Downloading PDF. Please wait... Issue 2753

The roots of armed struggle in Northern Ireland

This article is over 2 years, 11 months old
​​​​​​​Repression led to uprising and armed struggle, explains Simon Basketter
Issue 2753
Memorial mural in Derry commemorating the victims of Bloody Sunday
Memorial mural in Derry commemorating the victims of Bloody Sunday (Pic: Jimmy Harris/Flickr)

Operation Banner—An Analysis Of Military Operations In Northern Ireland from 1969 to 2007 was co-written by General Mike Jackson. He was second in command of the Parachute Regiment when they shot dead 14 unarmed people in Derry on Bloody Sunday in 1972.

According to his and other official histories, the conflict in Northern Ireland was about two warring tribes, Catholics and Protestants, who for their own safety had to be separated.

In truth the British state colluded, encouraged and ordered attacks and atrocities by its soldiers. Military intelligence recruited, trained and armed Loyalist murder gangs in Northern Ireland, ordering them to carry out a series of assassinations.

The Labour government sent troops onto the streets in 1969 to prop up a Unionist government. It ran Northern Ireland as a sectarian, one-party state but was facing mass resistance.

In July 1970 the British imposed a curfew on the Lower Falls Catholic area of Belfast.

How sectarian divides helped Britain rule in Northern Ireland
How sectarian divides helped Britain rule in Northern Ireland
  Read More

They sealed the area off, saturated it with gas and shot four unarmed civilians dead.

It was February 1971 before the Republicans of the IRA killed their first British soldier.

In August 1971 the army swooped into Catholic areas at dawn, dragging off 346 men to be interned without trial, often for years. Nine people were shot dead as rioting spread in response.

By now the IRA was recruiting widely.

A month before Bloody Sunday General Harry Tuzo, the army commander in Northern Ireland, told the then Tory government, “A choice had to be made between accepting areas where the army was unable to go or to mount a major operation which would involve, at some stage, shooting at unarmed civilians.” As the repression intensified and armed resistance replaced mass struggle, the IRA’s influence grew.

British policy was to use force to contain the conflict. In 1975 the Labour government was embarrassed by international criticism of the number of political prisoners—then 3,000—in jail. In a typical Labour Party move, Northern Ireland secretary Merlyn Rees abolished political status, and they became just prisoners.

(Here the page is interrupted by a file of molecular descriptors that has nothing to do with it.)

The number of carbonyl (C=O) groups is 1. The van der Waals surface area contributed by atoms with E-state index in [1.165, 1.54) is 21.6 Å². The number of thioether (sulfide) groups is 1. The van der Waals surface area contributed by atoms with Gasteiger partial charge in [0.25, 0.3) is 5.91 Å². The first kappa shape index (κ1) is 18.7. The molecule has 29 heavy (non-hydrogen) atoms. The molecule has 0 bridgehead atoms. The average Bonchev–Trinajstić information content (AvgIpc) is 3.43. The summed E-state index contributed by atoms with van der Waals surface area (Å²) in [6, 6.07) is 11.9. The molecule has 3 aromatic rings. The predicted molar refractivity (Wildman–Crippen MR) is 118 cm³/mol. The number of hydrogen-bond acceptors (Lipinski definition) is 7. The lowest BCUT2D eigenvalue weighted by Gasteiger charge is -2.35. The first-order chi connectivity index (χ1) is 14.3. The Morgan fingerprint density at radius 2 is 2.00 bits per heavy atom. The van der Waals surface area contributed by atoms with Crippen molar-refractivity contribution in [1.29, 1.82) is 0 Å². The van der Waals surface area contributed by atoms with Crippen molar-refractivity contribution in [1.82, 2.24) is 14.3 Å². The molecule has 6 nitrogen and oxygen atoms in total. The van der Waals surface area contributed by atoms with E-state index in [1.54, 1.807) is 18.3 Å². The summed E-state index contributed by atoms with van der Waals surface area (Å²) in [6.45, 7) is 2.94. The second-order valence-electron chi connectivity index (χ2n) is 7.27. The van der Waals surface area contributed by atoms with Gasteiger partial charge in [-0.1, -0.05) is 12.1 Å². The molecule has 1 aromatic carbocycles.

Prisoners protested for years in the jails and a mass movement grew in support.

Prisoners were prepared to starve themselves to death for the right to be treated as political prisoners.

The hunger strikes won massive support in Ireland, north and south, and around the world.

In 1981 a hunger striker, Bobby Sands, was elected MP for Fermanagh and South Tyrone. A month later, he died.

Sands was the first of ten hunger strikers the British government allowed to die. Over 100,000 people attended his funeral and there were major strikes north and south on the day.

That mass mobilisation forced a rethink from the Republicans.

Talk of imminent victory had been dropped, and a “long war” strategy adopted.

Nationalist movements look to both bosses and workers because loyalty to the nation trumps any class interests. So an increase in republican use of socialist language went hand in hand with fundraising from right wing US politicians.

The grassroots were promised an “Armalite and ballot box” strategy. It led to a political campaign of “bombing to the negotiating table.”

It rested on an ability to carry off repeated “spectaculars” that shook the establishment while building up electoral support.

Meanwhile by the mid-1990s, the British state hoped to reach a compromise with the Republicans that would make sectarianism in Northern Ireland more manageable for Britain.

The British security forces recognised they could not defeat the IRA by military means. The IRA’s leadership recognised it could not defeat Britain.

It took mass demonstrations north and south to force the issue beyond a stalemate, but a peace deal was reached.

The final column will look at the nature of the Irish peace process and its consequences for today.

This is the third in a series of articles on the partition of Ireland. Read our full coverage at

Sign up for our daily email update ‘Breakfast in Red’

Latest News

Make a donation to Socialist Worker

Help fund the resistance